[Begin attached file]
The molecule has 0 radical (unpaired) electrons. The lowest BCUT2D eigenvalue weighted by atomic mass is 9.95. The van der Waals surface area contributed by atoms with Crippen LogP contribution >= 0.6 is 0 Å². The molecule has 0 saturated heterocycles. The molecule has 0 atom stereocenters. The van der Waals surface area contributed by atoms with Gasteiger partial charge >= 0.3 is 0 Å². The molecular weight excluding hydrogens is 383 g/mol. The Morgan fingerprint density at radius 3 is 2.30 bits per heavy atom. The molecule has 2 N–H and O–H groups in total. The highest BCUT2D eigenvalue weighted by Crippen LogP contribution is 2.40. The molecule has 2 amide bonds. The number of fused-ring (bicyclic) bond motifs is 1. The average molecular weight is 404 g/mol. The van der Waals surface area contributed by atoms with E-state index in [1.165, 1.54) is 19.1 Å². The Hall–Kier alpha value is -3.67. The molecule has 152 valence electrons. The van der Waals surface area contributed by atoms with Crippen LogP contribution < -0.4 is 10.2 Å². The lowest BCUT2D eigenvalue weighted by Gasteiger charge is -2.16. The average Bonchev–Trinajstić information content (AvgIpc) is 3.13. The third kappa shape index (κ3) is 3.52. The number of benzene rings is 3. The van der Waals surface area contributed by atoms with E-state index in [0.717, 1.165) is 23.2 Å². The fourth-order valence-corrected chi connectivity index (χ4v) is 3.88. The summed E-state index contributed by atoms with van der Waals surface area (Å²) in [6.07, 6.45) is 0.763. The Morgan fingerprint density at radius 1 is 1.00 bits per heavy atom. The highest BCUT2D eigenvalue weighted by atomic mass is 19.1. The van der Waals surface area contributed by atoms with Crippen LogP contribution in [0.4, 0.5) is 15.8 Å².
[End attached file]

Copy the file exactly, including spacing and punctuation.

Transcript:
The molecule has 0 radical (unpaired) electrons. The lowest BCUT2D eigenvalue weighted by atomic mass is 9.95. The van der Waals surface area contributed by atoms with Crippen LogP contribution >= 0.6 is 0 Å². The molecule has 0 saturated heterocycles. The molecule has 0 atom stereocenters. The van der Waals surface area contributed by atoms with Gasteiger partial charge >= 0.3 is 0 Å². The molecular weight excluding hydrogens is 383 g/mol. The Morgan fingerprint density at radius 3 is 2.30 bits per heavy atom. The molecule has 2 N–H and O–H groups in total. The highest BCUT2D eigenvalue weighted by Crippen LogP contribution is 2.40. The molecule has 2 amide bonds. The number of fused-ring (bicyclic) bond motifs is 1. The average molecular weight is 404 g/mol. The van der Waals surface area contributed by atoms with E-state index in [1.165, 1.54) is 19.1 Å². The Hall–Kier alpha value is -3.67. The molecule has 152 valence electrons. The van der Waals surface area contributed by atoms with Crippen LogP contribution < -0.4 is 10.2 Å². The lowest BCUT2D eigenvalue weighted by Gasteiger charge is -2.16. The average Bonchev–Trinajstić information content (AvgIpc) is 3.13. The third kappa shape index (κ3) is 3.52. The number of benzene rings is 3. The van der Waals surface area contributed by atoms with E-state index in [0.717, 1.165) is 23.2 Å². The fourth-order valence-corrected chi connectivity index (χ4v) is 3.88. The summed E-state index contributed by atoms with van der Waals surface area (Å²) in [6.07, 6.45) is 0.763. The Morgan fingerprint density at radius 1 is 1.00 bits per heavy atom. The highest BCUT2D eigenvalue weighted by atomic mass is 19.1. The van der Waals surface area contributed by atoms with Crippen LogP contribution in [0.4, 0.5) is 15.8 Å².